And now the end is here, McGuinty does it his way

The Lindsay Post - - COMMENT - — Peter Epp

There are no rules for for­mer On­tario pre­miers who choose to quit as MPP, but Dal­ton McGuinty’s res­ig­na­tion Wed­nes­day as Ot­tawa South’s rep­re­sen­ta­tive is un­usual, yet in keep­ing with his un­ortho­dox ap­proach to pub­lic ser­vice. As with Frank Si­na­tra, he did it his way.

McGuinty leaves Ot­tawa South af­ter 23 years as MPP, but his sud­den de­par­ture is per­haps his­toric. Few On­tario pre­miers have left the po­lit­i­cal stage as abruptly, with so many unan­swered ques­tions.

Pro­gres­sive Con­ser­va­tive Bill Davis re­tired as premier in Jan­uary 1985 and didn’t seek re-elec­tion as Bramp­ton MPP in the May elec­tion that fol­lowed.

Frank Miller lost the PCs’ hold on the gov­ern­ment, but hung in as MPP for two more years, choos­ing not to seek re-elec­tion in 1987.

His suc­ces­sor, Lib­eral David Peter­son, lost his gov­ern­ment and his own Lon­don-area rid­ing in Septem­ber 1990.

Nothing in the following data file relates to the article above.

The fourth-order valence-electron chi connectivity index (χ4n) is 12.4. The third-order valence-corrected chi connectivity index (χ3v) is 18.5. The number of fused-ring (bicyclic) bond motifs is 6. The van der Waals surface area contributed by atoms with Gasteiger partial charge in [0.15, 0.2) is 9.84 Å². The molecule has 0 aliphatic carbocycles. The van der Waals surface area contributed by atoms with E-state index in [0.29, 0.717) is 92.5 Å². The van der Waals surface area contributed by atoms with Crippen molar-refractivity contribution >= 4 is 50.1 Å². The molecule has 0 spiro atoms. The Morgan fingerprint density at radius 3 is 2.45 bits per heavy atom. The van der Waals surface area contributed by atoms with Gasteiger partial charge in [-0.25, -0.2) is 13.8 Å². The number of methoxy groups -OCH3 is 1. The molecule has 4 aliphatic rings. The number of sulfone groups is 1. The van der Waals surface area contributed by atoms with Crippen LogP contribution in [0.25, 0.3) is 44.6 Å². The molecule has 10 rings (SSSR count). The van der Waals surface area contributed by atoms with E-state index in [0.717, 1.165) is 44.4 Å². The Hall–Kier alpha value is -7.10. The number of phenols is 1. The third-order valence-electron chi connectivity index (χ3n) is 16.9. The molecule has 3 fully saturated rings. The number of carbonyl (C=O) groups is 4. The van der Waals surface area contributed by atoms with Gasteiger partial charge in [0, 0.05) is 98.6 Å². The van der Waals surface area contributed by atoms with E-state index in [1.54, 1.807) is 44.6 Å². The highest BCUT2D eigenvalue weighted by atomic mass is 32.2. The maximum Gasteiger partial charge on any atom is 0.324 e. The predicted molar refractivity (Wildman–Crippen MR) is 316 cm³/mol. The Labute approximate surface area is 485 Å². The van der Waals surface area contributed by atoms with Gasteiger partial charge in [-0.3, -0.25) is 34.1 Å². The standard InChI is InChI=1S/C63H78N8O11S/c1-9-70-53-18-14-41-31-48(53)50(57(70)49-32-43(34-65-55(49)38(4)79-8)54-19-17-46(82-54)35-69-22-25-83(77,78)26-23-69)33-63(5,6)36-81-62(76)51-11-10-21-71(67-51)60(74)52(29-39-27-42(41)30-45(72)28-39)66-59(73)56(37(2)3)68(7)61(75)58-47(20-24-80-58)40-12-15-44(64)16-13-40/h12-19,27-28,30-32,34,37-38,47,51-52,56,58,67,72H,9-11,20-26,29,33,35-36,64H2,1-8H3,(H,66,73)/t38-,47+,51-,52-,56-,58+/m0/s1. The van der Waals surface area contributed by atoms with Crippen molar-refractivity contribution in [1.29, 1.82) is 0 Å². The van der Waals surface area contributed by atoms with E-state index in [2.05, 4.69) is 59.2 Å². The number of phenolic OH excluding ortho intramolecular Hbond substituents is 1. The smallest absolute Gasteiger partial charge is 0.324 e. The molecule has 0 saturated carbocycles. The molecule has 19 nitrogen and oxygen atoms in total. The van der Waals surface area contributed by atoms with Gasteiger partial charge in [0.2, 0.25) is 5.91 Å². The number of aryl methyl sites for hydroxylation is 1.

New Demo­crat Bob Rae won that elec­tion, but lost the next in 1995. He re­signed both his party’s lead­er­ship and as MPP for York South in early 1996, on the same day.

PC Mike Harris re­signed as premier and as Nipiss­ing MPP in early 2002.

His suc­ces­sor as party leader and premier was Ernie Eves, who couldn’t hold on to the gov­ern­ment in the Oc­to­ber 2003 vote. Eves re­signed as MPP in Jan­uary 2005, spark­ing a by­elec­tion.

What’s un­usual about McGuinty is that he promised when he re­signed as premier last fall that he would stay on as MPP un­til the next elec­tion.

There was con­tro­versy last fall, there is con­tro­versy now. McGuinty’s de­par­ture comes as op­po­si­tion par­ties de­mand that he ap­pear again be­fore a leg­isla­tive com­mit­tee ex­am­in­ing the gas plant can­cel­la­tions and the de­struc­tion of e-mails by his se­nior po­lit­i­cal staff.

McGuinty hasn’t ex­actly been hounded out of of­fice, but it sure seems that way.

And his de­par­ture leaves Premier Kath­leen Wynne in the un­com­fort­able po­si­tion of hav­ing to deal with three by­elec­tions. There are open­ings in Wind­sor and Lon­don with the de­par­ture of for­mer Lib­eral heavy­weights Dwight Duncan and Chris Bent­ley.

Had McGuinty hung on un­til the next elec­tion, as promised, his rid­ing’s fu­ture would at least be safe and one thing less for Wynne to worry about.

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